The Legacy of Rome

20 07 2012

My favourite exam question at university –

Stop making funny faces.

My favourite exam question at university came in my third year, on a module about the War of the Spanish Succession.  I can’t remember the precise wording, but it went something like this: ‘Was the campaign of 1704 the most challenging of the Duke of Marlborough’s career?’


For the next hour I madly scribbled about how the 1708 campaign was harder, about the battle of Oudenarde and the siege of Lille and the logistical issues raised by the Elector of Hanover’s sluggishness in deploying his troops, then onto 1704 and the difficulties of the march to the Danube, Marlborough’s own manoeuvres at the battle of Blenheim and the various challenges set by terrain, by strategic imperatives, by political wranglings in London, Paris and Vienna.  It was one of those questions that sets a spark in your head, that doesn’t have you thinking about marks or grades or what you’re actually going to do with this arts degree afterwards.

Perhaps one of the reasons behind my excitement was the fact that seven years earlier I’d bought Rome: Total War.

I had an interest in battles and war stories before thanks to fantasy tales and epic films (looking at you, Lord of the Rings), but it was the Creative Assembly’s masterpiece that really got me into military history.  I could talk your ear off about Thermopylae and Cannae, Hastings and Agincourt, Naseby, Waterloo and D-Day largely because a 14-year-old me spent hours and days and weeks smashing legions, phalanxes and barbarian hordes into each other on a computer screen to see what would happen.  It may well be one of the reasons I love classical culture as well, a reason why I love history in general.  It might be a trite phrase, but Rome is one of the games that made me.

As such, I’m going to have to indulge a few war stories of my own before getting to some sort of point, so bear with me.  There was my mighty Julii army of Rome crushing Gauls, Spaniards and Britons in the cold wilds of western Europe.  There was the vengeance of my German empire, carrying the culture of Woden and the pagan gods into the heart of Latium and to the gates of the Eternal City itself. There was Kiya Scarface, my greatest general, an Egyptian warlord who took so many wounds, but never fell from his chariot in all his battles with the Seleucids.  Now, this very day, the Romans have offered battle to my Greek phalanxes, terrified of the resurgent Hellenes taking up Alexander the Great’s legacy.  Tomorrow I go to war (once I get back from work at least).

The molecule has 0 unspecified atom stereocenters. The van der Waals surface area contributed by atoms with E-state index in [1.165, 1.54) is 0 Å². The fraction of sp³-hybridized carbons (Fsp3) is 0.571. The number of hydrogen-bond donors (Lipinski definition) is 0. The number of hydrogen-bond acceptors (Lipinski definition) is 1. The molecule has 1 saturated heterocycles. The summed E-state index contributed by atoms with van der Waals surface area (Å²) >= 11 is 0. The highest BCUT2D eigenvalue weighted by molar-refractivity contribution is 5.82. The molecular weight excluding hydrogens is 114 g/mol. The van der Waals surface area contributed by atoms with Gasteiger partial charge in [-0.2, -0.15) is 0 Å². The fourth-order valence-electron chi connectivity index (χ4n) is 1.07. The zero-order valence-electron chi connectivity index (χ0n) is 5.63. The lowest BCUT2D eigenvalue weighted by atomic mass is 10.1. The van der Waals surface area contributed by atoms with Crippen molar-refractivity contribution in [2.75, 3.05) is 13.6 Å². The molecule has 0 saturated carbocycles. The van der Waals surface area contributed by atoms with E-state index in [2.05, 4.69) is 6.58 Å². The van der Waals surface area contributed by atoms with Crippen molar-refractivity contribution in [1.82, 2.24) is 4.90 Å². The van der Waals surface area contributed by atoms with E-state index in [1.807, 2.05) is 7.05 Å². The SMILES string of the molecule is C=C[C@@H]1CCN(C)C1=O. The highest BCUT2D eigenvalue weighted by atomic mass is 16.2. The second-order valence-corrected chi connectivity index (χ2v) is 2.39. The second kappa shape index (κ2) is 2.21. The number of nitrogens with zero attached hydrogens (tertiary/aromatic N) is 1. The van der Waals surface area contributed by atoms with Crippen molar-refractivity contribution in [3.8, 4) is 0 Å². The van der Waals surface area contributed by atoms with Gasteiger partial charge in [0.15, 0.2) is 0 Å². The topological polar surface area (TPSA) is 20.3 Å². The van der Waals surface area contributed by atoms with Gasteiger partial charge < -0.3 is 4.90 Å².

Too many stories, battles and histories, spreading into other games: my Spaniards of Medieval 2: Total War, crusading across Libya; my Swedes of Empire: Total War, establishing colonies in Brazil and India; my Shimazu of Shogun: Total War, the dynasty dying with only one province left to conquer.  So: what stories will I make in Rome 2?

The official announcement of this long-awaited sequel has got me budgeting for a new PC already.  There’s no footage out yet and only a smattering of impressive but regrettably static screenshots are in circulation, but those lucky enough to have been to the early press previews have come out with promising news: massive scope, war like we’ve never seen it on a screen, the land and sea game united in amphibious assaults, ridiculous visual quality.  I’m not normally one to board the hype train and if I do I normally go standard class and hide in the corner hoping nobody notices how excited I am, but for Rome 2 I’ve gone and bought the whole of the First Class carriage, invited the Vestal Virgins and the cult of Dionysus and we’re all getting absolutely muntered on bottles of giddy and double shots of expectation.  You should come along, Caligula’s just gatecrashed and pre-ordered a copy for his horse, it’s f*****g mental.

Joking aside, though, I’ve started to wonder exactly why I’m excited.  The obvious answer is that I expect it will be a very good game, certainly in the sense that it will score highly in reviews. I’m always interested in new Total War games, what with the series being one of the few strategy stalwarts I know and love (Starcraft?  What’s Starcraft?).  Then there’s my love of history, reciprocating the stimuli provided by the first Rome to stoke me up for the second.

All in all, however, the one feeling that keeps bubbling up whenever I look at those new screenshots of the Roman assault on Carthage, the one feeling that makes me want to buy it, is nostalgia.  I’m not looking at it in an objective manner at all.  Instead of seeing new possibilities, old stories are getting a fresh screening in my memory.  On reflection, I’m not excited for Rome 2 itself, but rather the possibility that it could be 2004 all over again.

It can’t be, of course, in much the same way that Skyrim couldn’t be Morrowind and The Old Republic couldn’t be an online Knights of the Old Republic 2.  That said, my spirits aren’t dampened by this realisation, or my anticipation scuppered.  Instead, I’m strangely pleased.  If this was a sequel that carried on a previous game’s narrative, or was merely part of a long chain of annual releases with little development year-on-year, I might be excited for my own sake, but not for that of new players.  With Rome 2, I think the situations are reversed: I won’t enjoy it as much as  I still enjoy the first game, even today – but I’m so excited to think that, after another decade has passed, some random blogger might write down how Rome 2 opened up for them a whole love of history, of culture, and of seeing who would win in a fight between a Roman legion and a herd of angry elephants.




One response

23 07 2012

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